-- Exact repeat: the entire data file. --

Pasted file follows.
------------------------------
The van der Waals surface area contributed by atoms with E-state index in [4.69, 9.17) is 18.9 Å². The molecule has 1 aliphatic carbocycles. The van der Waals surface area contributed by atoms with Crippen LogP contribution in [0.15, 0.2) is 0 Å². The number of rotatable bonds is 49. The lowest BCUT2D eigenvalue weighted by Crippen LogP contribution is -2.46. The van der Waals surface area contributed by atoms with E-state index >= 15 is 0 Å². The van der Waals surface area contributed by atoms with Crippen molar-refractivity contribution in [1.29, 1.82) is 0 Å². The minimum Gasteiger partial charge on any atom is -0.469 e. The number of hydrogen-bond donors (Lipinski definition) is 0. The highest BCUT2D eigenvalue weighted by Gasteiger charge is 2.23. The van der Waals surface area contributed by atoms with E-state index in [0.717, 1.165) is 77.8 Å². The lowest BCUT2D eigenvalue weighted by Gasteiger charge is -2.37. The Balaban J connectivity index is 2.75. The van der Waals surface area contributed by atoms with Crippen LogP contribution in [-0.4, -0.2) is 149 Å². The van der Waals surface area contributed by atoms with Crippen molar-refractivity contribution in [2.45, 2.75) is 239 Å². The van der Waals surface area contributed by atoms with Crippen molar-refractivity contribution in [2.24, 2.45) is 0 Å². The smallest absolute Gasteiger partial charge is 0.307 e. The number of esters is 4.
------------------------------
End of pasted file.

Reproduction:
The van der Waals surface area contributed by atoms with E-state index in [4.69, 9.17) is 18.9 Å². The molecule has 1 aliphatic carbocycles. The van der Waals surface area contributed by atoms with Crippen LogP contribution in [0.15, 0.2) is 0 Å². The number of rotatable bonds is 49. The lowest BCUT2D eigenvalue weighted by Crippen LogP contribution is -2.46. The van der Waals surface area contributed by atoms with E-state index >= 15 is 0 Å². The van der Waals surface area contributed by atoms with Crippen molar-refractivity contribution in [1.29, 1.82) is 0 Å². The minimum Gasteiger partial charge on any atom is -0.469 e. The number of hydrogen-bond donors (Lipinski definition) is 0. The highest BCUT2D eigenvalue weighted by Gasteiger charge is 2.23. The van der Waals surface area contributed by atoms with E-state index in [0.717, 1.165) is 77.8 Å². The lowest BCUT2D eigenvalue weighted by Gasteiger charge is -2.37. The Balaban J connectivity index is 2.75. The van der Waals surface area contributed by atoms with Crippen LogP contribution in [-0.4, -0.2) is 149 Å². The van der Waals surface area contributed by atoms with Crippen molar-refractivity contribution in [2.45, 2.75) is 239 Å². The van der Waals surface area contributed by atoms with Crippen molar-refractivity contribution in [2.24, 2.45) is 0 Å². The smallest absolute Gasteiger partial charge is 0.307 e. The number of esters is 4.